J Balvin has by no means shied away from showcasing his love for the work of the artist Brian Donnelly, a.ok.a KAWS, having adorned himself in KAWS-designed jewelry, clothes and shoes—to not point out buying precise works of art. Finally evening’s Grammy Awards, the reggaeton celebrity discovered one other canvas for the pop artist’s work: his dome. On the pink carpet and on stage, J Balvin rocked a blue buzz lower with an unmistakable pair of KAWS’s signature “X” eyes dyed onto the again of his head.
Besides, whereas J Balvin and his stylist credited Givenchy for his customized swimsuit on their Instagram tales, the musician didn’t seem to formally credit score KAWS for his hair. (Neither KAWS nor J Balvin responded to requests for remark.)
Which raises the query: is the dye job a legally-actionable knock-off, a Canal Avenue KAWS? The “X” eyes are actually a invaluable piece of mental property for the artist, contemplating they seem on all the pieces from Dior collaborations to large-scale installations. And KAWS has proven himself to be protecting of his work prior to now. In a considerably ironic transfer, given his liberal use of existing intellectual property, the artist filed a $10 million lawsuit in opposition to plenty of events for copyright and trademark infringement final November. So, would possibly J Balvin run the danger of a lawsuit for carrying what certain appears to be like like KAWS’s work on the again of his head?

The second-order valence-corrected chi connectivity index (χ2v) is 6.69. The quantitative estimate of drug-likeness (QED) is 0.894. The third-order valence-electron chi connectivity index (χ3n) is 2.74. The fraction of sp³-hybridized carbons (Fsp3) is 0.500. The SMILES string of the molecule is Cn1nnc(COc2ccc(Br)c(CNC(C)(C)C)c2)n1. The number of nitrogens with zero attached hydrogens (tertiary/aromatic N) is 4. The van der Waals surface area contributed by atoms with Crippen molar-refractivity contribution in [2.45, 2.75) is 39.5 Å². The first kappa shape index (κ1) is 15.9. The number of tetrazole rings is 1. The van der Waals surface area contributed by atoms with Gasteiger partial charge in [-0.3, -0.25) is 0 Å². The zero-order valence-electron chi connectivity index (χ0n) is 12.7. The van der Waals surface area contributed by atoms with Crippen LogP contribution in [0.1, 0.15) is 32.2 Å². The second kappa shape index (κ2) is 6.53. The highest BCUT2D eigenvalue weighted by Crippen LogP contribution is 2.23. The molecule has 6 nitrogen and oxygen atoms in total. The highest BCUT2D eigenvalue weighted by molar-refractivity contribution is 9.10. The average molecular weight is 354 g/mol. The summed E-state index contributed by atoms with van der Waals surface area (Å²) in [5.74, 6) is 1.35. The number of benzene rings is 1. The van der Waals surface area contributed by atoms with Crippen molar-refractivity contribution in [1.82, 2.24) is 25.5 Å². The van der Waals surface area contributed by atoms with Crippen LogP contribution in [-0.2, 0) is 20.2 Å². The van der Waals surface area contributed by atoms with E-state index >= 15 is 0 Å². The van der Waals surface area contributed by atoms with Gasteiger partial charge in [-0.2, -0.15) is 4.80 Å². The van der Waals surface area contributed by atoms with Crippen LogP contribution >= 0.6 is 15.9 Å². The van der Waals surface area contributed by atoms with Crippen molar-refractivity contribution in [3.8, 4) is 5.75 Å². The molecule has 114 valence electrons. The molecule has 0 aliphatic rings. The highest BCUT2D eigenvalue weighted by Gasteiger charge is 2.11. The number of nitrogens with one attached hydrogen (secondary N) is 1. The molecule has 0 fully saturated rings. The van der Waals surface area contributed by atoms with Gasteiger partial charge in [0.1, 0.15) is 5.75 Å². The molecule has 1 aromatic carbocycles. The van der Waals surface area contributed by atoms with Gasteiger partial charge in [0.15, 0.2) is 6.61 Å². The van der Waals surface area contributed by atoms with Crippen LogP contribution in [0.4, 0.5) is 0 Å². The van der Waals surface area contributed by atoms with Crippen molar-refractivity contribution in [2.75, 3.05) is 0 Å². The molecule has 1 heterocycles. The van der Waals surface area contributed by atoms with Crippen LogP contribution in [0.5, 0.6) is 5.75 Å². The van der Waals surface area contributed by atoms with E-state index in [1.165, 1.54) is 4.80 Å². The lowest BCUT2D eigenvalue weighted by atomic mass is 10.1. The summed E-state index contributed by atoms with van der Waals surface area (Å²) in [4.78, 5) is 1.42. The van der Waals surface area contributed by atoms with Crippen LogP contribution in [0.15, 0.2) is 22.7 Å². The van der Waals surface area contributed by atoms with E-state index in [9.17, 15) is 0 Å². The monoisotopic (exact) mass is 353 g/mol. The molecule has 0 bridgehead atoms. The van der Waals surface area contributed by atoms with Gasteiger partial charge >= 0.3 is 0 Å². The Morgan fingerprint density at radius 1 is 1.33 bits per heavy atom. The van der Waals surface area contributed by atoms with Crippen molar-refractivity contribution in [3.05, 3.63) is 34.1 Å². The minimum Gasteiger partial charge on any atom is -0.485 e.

In brief, no, in accordance with Judith Wallace, co-chair of artwork legislation observe at Carter Ledyard & Milburn LLP.
“The query the court docket would ask is, how does this have an effect on the marketplace for KAWS’s work?” Wallace mentioned. Even when J Balvin’s hair is appropriating KAWS’s model, a dye job is by nature an ephemeral work. “There is not any product that is on the market,” she mentioned. “I’ve by no means heard of anybody being sued over a coiffure.”
“I believe it is good that artists have turn out to be extra protecting of getting their artistic product mainly stolen, or tailored in a approach that is inconsistent with their integrity,” she mentioned. “Perhaps they do not wish to have their artwork on Louis Vuitton sun shades, for instance.”
After all, these days many artists do in actual fact need their work on some Louis Vuitton. In the event that they’re fortunate, it would even present up on a pink carpet.